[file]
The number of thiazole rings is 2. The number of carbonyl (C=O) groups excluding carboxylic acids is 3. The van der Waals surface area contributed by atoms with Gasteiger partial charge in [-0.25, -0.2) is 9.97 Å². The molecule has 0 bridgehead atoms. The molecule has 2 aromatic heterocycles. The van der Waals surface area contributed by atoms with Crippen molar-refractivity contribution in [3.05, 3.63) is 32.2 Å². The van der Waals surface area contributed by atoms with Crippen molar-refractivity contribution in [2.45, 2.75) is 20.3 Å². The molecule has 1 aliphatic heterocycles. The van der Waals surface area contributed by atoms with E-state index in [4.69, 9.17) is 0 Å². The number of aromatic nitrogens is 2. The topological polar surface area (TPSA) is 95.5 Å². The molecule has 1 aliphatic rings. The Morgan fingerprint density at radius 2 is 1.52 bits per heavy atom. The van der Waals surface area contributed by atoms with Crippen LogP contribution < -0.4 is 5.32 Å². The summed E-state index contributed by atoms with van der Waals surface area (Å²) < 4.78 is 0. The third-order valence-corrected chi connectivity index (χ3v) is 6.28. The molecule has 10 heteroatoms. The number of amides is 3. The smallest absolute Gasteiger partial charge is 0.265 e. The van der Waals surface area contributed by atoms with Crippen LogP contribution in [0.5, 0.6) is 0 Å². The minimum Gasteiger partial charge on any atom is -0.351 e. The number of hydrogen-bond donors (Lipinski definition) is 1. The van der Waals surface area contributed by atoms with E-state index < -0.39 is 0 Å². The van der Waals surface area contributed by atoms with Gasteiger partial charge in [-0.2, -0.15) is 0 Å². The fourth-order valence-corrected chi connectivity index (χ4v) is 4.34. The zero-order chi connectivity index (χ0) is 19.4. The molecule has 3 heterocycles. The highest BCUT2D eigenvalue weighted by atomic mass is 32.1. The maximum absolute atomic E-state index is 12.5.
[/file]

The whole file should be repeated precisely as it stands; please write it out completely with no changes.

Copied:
The number of thiazole rings is 2. The number of carbonyl (C=O) groups excluding carboxylic acids is 3. The van der Waals surface area contributed by atoms with Gasteiger partial charge in [-0.25, -0.2) is 9.97 Å². The molecule has 0 bridgehead atoms. The molecule has 2 aromatic heterocycles. The van der Waals surface area contributed by atoms with Crippen molar-refractivity contribution in [3.05, 3.63) is 32.2 Å². The van der Waals surface area contributed by atoms with Crippen molar-refractivity contribution in [2.45, 2.75) is 20.3 Å². The molecule has 1 aliphatic heterocycles. The van der Waals surface area contributed by atoms with E-state index in [4.69, 9.17) is 0 Å². The number of aromatic nitrogens is 2. The topological polar surface area (TPSA) is 95.5 Å². The molecule has 1 aliphatic rings. The Morgan fingerprint density at radius 2 is 1.52 bits per heavy atom. The van der Waals surface area contributed by atoms with Crippen LogP contribution < -0.4 is 5.32 Å². The summed E-state index contributed by atoms with van der Waals surface area (Å²) < 4.78 is 0. The third-order valence-corrected chi connectivity index (χ3v) is 6.28. The molecule has 10 heteroatoms. The number of amides is 3. The smallest absolute Gasteiger partial charge is 0.265 e. The van der Waals surface area contributed by atoms with Crippen LogP contribution in [0.5, 0.6) is 0 Å². The minimum Gasteiger partial charge on any atom is -0.351 e. The number of hydrogen-bond donors (Lipinski definition) is 1. The van der Waals surface area contributed by atoms with E-state index < -0.39 is 0 Å². The van der Waals surface area contributed by atoms with Gasteiger partial charge in [-0.2, -0.15) is 0 Å². The fourth-order valence-corrected chi connectivity index (χ4v) is 4.34. The zero-order chi connectivity index (χ0) is 19.4. The molecule has 3 heterocycles. The highest BCUT2D eigenvalue weighted by atomic mass is 32.1. The maximum absolute atomic E-state index is 12.5.